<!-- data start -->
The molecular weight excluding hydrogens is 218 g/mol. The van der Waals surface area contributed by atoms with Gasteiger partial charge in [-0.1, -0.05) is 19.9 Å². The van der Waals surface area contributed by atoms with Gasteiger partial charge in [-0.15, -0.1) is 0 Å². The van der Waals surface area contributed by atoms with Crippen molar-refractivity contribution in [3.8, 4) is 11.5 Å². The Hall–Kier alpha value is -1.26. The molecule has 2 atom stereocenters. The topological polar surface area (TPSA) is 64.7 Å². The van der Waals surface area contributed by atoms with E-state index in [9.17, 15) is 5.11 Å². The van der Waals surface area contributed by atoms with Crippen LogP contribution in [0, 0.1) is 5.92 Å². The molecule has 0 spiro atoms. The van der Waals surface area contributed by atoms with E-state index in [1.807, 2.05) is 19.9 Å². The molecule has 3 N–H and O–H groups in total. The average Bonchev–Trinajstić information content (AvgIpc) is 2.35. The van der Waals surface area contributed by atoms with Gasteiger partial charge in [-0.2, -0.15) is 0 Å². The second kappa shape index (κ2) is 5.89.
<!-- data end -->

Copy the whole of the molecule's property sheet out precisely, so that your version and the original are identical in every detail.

The molecular weight excluding hydrogens is 218 g/mol. The van der Waals surface area contributed by atoms with Gasteiger partial charge in [-0.1, -0.05) is 19.9 Å². The van der Waals surface area contributed by atoms with Gasteiger partial charge in [-0.15, -0.1) is 0 Å². The van der Waals surface area contributed by atoms with Crippen molar-refractivity contribution in [3.8, 4) is 11.5 Å². The Hall–Kier alpha value is -1.26. The molecule has 2 atom stereocenters. The topological polar surface area (TPSA) is 64.7 Å². The van der Waals surface area contributed by atoms with E-state index in [9.17, 15) is 5.11 Å². The van der Waals surface area contributed by atoms with Crippen LogP contribution in [0, 0.1) is 5.92 Å². The molecule has 0 spiro atoms. The van der Waals surface area contributed by atoms with E-state index in [1.807, 2.05) is 19.9 Å². The molecule has 3 N–H and O–H groups in total. The average Bonchev–Trinajstić information content (AvgIpc) is 2.35. The van der Waals surface area contributed by atoms with Gasteiger partial charge in [-0.2, -0.15) is 0 Å². The second kappa shape index (κ2) is 5.89.